NORTHERN Irishman Rory McIlroy and Spaniard Alvaro Quiros sit on seven-under and lead the 2011 US Masters by two strokes after the first round at Augusta National.
Geoff Ogilvy carded a 69 and is the best of the Australians. He trails the joint leaders by four strokes.
McIlroy, 21, is the youngest first-round leader in the tournament’s history and broke a record set by the then 23-year-old Seve Ballesteros in 1980. Ballesteros went on to win the green jacket.
“I would take 65 all day long, but it could have been lower,” McIlroy said, referring to a missed birdie chance at the last and an eagle attempt on the 15th that went agonisingly close, amongst other opportunities.
“I feel very comfortable with my game and it was nice to see a few putts drop in and hopefully I can build on it.”
It was the young Ulsterman’s best round to date at Augusta by five shots and the best opening round since Greg Norman’s course record of 63 in 1996.
Quiros had the crowd in awe with 340 yard drives and a sizzling back nine.
The 65 by the joint leaders put them two clear of South Koreans Yang Yong-Eun and K.J. Choi and three strokes clear of the first Americans on the leaderboard, Matt Kuchar and Ricky Barnes.
England’s Ross Fisher, Americans Brandt Snedeker and Gary Woodland, Spain’s Sergio Garcia, South Africans Charl Schwartzel and Trevor Immelman, were a further shot back with Ogilvy.
“I’m pretty happy with the way I played,” Ogilvy said. “If I’d had a crazy putting day I could have gone pretty low but it was a pretty fair score.
“I haven’t been lucky enough to play this course in weather like this very often. The pins aren’t savage, the weather’s perfect.
“I shot 70 in the first round the first time I played here, which was very satisfying, but I like how I played today.
“Obviously there are a few guys who had a few lower but three more (69s) and I’ll probably be looking semi decent.”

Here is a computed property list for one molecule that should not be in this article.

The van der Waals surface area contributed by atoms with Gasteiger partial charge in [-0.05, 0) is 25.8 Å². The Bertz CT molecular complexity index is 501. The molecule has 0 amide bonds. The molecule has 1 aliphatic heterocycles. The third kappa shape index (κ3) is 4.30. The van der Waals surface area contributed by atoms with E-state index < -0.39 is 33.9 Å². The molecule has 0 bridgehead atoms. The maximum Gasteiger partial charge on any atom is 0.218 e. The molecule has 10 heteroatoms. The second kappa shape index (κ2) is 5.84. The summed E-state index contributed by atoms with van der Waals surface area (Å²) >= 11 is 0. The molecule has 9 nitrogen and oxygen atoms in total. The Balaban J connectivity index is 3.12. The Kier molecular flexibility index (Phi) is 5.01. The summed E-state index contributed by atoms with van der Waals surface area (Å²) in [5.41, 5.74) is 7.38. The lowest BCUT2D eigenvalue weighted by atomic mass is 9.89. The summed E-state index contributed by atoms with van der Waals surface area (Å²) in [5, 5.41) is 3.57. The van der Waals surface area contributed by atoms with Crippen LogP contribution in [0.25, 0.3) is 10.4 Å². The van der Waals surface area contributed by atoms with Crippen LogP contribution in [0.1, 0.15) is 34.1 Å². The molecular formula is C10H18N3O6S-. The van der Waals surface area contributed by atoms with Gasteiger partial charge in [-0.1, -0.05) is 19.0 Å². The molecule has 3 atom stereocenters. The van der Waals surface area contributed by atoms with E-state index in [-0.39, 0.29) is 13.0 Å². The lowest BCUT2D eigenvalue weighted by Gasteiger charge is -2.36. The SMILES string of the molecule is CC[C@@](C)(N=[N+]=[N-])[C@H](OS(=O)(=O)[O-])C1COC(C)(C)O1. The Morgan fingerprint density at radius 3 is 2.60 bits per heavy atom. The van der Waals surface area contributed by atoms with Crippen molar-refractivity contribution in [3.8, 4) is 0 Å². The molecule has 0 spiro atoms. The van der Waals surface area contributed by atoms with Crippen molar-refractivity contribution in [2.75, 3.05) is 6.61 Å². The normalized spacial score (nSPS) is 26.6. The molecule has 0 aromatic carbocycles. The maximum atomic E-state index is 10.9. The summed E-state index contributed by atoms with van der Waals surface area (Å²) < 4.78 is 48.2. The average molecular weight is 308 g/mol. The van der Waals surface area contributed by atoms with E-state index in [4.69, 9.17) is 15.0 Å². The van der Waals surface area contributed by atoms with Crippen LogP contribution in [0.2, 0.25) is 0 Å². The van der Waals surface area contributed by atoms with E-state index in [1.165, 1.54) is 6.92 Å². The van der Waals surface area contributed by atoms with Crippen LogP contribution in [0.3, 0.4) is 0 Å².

Adam Scott started with a disastrous double bogey on the first but with his new broomstick putter working reasonably well fought back to finish on even, along with Aussie debutante Jason Day.
“I wasn’t super sharp with anything, not quite in my rhythm but I haven’t shot myself in the foot,” Scott said.
“For me here over the years, two-over through six (holes) is about even, so it would be really nice to get off to a good start one of these days.
“I was in poor shape from the get-go. It was just a bit of a grind. I’m certainly going to need to play some good golf from here on, but you don’t win it today, although you can certainly lose it.”
Pre-tournament favourite Aaron Baddeley was very disappointed with his driving and finished with a 75 along with Robert Allenby and Stuart Appleby, who is battling a back injury.
Defending champion Phil Mickelson had a not unusual wayward driving day but at least led the television cameras into some interesting parts of the course and some attractive garden areas.
In his usual manner he scrambled well and didn’t post a bogey till the last. He finished at two-under still well in the hunt for his fourth gold jacket.
“I scrambled well to stay in (the tournament), but I also let four or five birdie opportunities slide,” Mickelson said.
Searching for his 15th Major and first win in 18 months, Tiger Woods posted a reasonable 71 and was happy with his putting, just one area of his game that has been a shadow of his former self.
“I hit beautiful putts all day – couple of bad ones, but the round should have been 68 or 69,” Woods said.
World No.1 Martin Kaymer had something of a shocker and struggled to a 78 while Ireland’s three-time major winner Padraig Harrington had a disappointing 77. World No.2 Lee Westwood had an even par 72.